My personal favorite moment of his very first day was when he waved his paper at me during Writing Workshop.

“What’s wrong?” I asked Pampered & Spoiled.

“I scribbled on my paper,” he replied.

“Well, I guess your new piece has scribble on it,” I calmly commented.

He proceeded to come over to my small group table and whine about the scribble.  That he’d put on his page.

wpid-20141013_093734.jpgDon’t you just love the $1 bins in the front of Target?  I always find treasures there.  There might be stickers, pencils, puzzles, little toys for the Treasure Box…all kinds of things.  Once a few years ago, I found this sign.  No whining.  It pretty much says it all.

I said to the petit prince, “I don’t know where you were, but you’re in real school now.  Do you see that sign?”

If one can whine while one nods, young sir did so.

“It says ‘No Whining’,” I informed him.  “You are in an official ‘no whining’ zone.  If you want to whine, you have to go somewhere else.  That sign says so.”

Sir Pampered & Spoiled regarded me solemnly.

I sent him back to his seat with one parting thought: “I don’t make the law.  I just enforce it.”

It Makes You Think

Yes.  I admit it.  I’m a big cheeseball.

Today we had a Professional Development presentation about inclusion in the general education classroom.  It was actually Part II of a two part training.  At the end of the session, the presenter played this video.  I think everyone in the room found it moving and thought-provoking.

Now I’m passing it along to you.  No, I’m not kissing up.  Promise.

Oh, Precious Precocious

So the school psychologist came and took Precious Precocious today for testing.  She’s being evaluated for giftedness.  It wouldn’t surprise me at all if she scores highly.  She’s extremely bright and articulate.  In first grade now, she already reads beyond the second grade level.

I have mixed feelings about the whole ‘gifted’ thing.  Back in the day, I had to be talked into having my son tested.  It took his teachers years to convince me to have him assessed, and I only agreed because I thought it might afford him some opportunities he might otherwise miss.  I’ve known way too many parents who see their gifted children as status symbols, somehow a reflection on their stellar parenting skills.  I’ve also seen kids in “gifted programs” get completely stressed out because they simply wind up doing way more homework than other kids.

I think a gifted program should offer advanced kids interesting hand-on types of activities.  They should go lots of places and do interesting projects that don’t involve writing stupid papers and filling out higher-level work packets.

If Precious Precocious is found to meet the criteria of ‘gifted’ her parents will have some decisions to make.  Our school doesn’t have a program, so she’d have to switch to a new school if they want her to be in a gifted class.  They could let her stay for the rest of this year and move her next year.  Or they could just keep her where she is for the rest of elementary school.

And so it was with a little sadness that I watched Precious Precocious leave my room this morning.  When she returned, she said that she’d had a good time, and she’d been rewarded with a tiny pink notebook for her efforts.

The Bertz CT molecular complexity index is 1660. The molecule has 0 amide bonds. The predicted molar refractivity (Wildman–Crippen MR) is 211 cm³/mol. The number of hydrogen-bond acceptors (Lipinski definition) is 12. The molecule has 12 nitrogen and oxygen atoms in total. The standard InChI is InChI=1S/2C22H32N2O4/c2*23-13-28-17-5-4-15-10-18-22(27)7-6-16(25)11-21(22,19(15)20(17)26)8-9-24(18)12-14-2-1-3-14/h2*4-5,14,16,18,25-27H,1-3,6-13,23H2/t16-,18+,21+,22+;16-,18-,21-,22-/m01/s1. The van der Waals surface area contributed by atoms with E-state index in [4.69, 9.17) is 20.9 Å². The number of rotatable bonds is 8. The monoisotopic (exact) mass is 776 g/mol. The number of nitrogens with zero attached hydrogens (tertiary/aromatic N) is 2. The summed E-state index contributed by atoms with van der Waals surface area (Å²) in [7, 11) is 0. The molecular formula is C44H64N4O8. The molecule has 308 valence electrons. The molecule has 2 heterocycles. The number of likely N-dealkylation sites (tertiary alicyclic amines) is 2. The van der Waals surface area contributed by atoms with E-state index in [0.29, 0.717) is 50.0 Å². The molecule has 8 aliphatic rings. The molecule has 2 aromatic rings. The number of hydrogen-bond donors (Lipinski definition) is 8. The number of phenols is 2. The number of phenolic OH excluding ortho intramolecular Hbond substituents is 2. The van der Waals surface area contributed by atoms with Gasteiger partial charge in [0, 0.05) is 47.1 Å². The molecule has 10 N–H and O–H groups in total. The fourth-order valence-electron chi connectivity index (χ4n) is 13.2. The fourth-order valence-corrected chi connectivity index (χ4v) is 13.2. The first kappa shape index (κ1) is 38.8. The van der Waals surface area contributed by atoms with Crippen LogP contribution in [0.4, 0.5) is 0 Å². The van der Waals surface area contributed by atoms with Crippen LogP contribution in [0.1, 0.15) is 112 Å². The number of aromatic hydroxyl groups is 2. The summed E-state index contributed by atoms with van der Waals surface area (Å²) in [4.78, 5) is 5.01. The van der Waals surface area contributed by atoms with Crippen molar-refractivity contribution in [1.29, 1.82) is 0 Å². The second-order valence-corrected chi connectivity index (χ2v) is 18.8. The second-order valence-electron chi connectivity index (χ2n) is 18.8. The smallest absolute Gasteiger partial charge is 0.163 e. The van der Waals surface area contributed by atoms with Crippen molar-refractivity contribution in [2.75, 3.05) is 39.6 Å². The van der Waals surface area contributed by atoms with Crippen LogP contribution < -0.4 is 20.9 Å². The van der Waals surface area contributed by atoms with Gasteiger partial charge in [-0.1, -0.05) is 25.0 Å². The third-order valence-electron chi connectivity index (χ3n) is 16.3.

At dismissal this afternoon, she asked me one of those ‘out of the blue’ questions.  “How old are you, Mrs. R.?”

I gave my stock answer.  “I’m 117.”

“Nuh-unh!” she unsurprisingly retorted.

“Don’t I look 117?” I asked, waiting for her logical reasoning.

“Yes,” she answered.

So, I’m gonna miss Precious Precocious.

More About Mountain Math

I have written recently about a new program we’ve been informed that we have to incorporate into our first grade math curriculum called Mountain Math. Some have asked about what it is and truthfully, I’ve been hard pressed to explain. Initially what I understood about Mountain Math is that someone tossed me a large packet of card stock, rather resembling 9×12 construction paper, and told me, “We’re doing this now.  Laminate and cut it out.”  And said packet was grotesquely sparse in terms of directions.  I’m a reasonably intelligent instructional warrior.  I’m hell at reading and following instructions.  Alas, there were few.

Mountain MathMy knowledge grew to understand that it’s a system of twenty-four math concepts.  One way to utilize the material is to set up a twenty-four section bulletin board to display the concepts all at once, the idea being that after you use the specific problems, you replace them with new ones.

Well that ain’t happening, I said to myself.  A twenty-four section bulletin board?  With my literacy word wall, math word wall, science word wall, social studies word wall, anchor charts, procedural charts, oh, and alphabet and number line, my walls are pretty much used up.

Some other grade levels were militant about getting this crap up asap, before they even knew how to use it, which I thought was pretty dumb.  Just because someone says you have to do something, it doesn’t mean that you do.  So, investigating the wee instructions, I discovered that there were options to creating a huge bulletin board that looks like Walt Disney threw up.  You can also display a few of the twenty-four concepts at a time on a pocket chart, which I thought was much more feasible.  I have space for one more pocket chart.  Also, a sweet colleague from fifth grade shared a YouTube video from Teacher Tipster which was a HUGE help.  God bless Teacher Tipster!

Don’t get me wrong.  It’s not that I hate the program.  It’s probably going to be useful, once I understand the most efficient way to utilize it.  It’s that I hate being told by people who have no idea what I already do that I have to do something different.  Can I get an amen?